I find the problem of singlehanding is critical when getting out of the harbor, or comeing in, once you are on your way, it is a lot easier.
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Old 22-06-2012, 20:55   #12
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Re: Singlehanding

Ive sailed many miles single handed, mostly on our 42 ft colvin, but I cheat, I use the iron horse to get in and out of the harbors unless sailing conditions are perfect !! I like to keep things simple, reef early,Take no chances at night, and make sure your engine and engine battery are in GOOD shape, Single handing is started at the dock getting things ready for being single handed!! just think it out in advance, and look at cruiseing boats that have a man and women as crew, look at their winchs and how their lines are led back to the cockpit, things like that will help ya get ready to get out there alone!! Just my 2 cents
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Old 23-06-2012, 17:22   #13
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Re: Singlehanding

Singlehanding on an Ingrid is absolutely learnable, doable and safe. 95% or more of all my sailing is solo (Pacific Seacraft 37).

As noted, slip entry can be nerve-racking. Practice with a friend on the dock.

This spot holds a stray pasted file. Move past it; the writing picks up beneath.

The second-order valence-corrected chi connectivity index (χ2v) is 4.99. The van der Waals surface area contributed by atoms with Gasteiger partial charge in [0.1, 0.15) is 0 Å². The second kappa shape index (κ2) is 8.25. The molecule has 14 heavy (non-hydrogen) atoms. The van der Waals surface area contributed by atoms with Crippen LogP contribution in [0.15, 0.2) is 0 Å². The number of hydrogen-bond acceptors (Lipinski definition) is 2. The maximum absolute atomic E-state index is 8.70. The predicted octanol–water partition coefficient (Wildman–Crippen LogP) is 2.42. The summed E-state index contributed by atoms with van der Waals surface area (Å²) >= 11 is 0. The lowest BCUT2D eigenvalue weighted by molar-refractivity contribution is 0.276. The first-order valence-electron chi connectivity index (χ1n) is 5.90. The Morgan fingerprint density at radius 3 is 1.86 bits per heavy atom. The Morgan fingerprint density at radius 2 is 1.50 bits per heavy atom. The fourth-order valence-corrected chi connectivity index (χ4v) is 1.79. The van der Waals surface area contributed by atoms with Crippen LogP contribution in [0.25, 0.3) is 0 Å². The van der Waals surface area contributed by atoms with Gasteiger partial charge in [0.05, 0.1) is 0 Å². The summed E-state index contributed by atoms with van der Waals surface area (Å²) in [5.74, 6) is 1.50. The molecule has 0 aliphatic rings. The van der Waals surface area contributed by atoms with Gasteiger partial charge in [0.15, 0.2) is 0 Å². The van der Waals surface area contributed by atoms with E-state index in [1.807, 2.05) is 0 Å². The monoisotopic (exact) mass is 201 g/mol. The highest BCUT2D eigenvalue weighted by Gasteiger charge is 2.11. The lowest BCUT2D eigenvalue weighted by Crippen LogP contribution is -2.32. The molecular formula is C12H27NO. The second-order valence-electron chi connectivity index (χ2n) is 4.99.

Sailing--start with light winds, chop and swell. Gain your confidence & develop your skills by sailing often!
Practice reefing & heaving-to.
Sail in stronger winds and longer sails.
Go sailing often!
There should just enough mistakes to remember, learn and tell stories later-on.

I still remember my first sail (Catalina 34) to Catalina Island---30 miles/under 12 knots and felt like a hero. Of course, scary getting the mooring the first time (I asked for help).
I still get that feeling still with each adventure/destination.
I still plan ahead, reef early/often.

Single handing is way good. Just takes practice and planning
Go for it. Sail often. Enjoy.

Yes, you can singlehand an Ingrid.
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Old 23-06-2012, 17:52   #14
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Re: Singlehanding

I suggest an earlier thread that discussed handling an ingrid. They apperently have special issues. I would go with someone else for a while. I would further caution those that extrapolate their experience with their boat to an Ingrid or similar boat. My Valiant just is not the same. I just learned this last week, so sorry for the late post.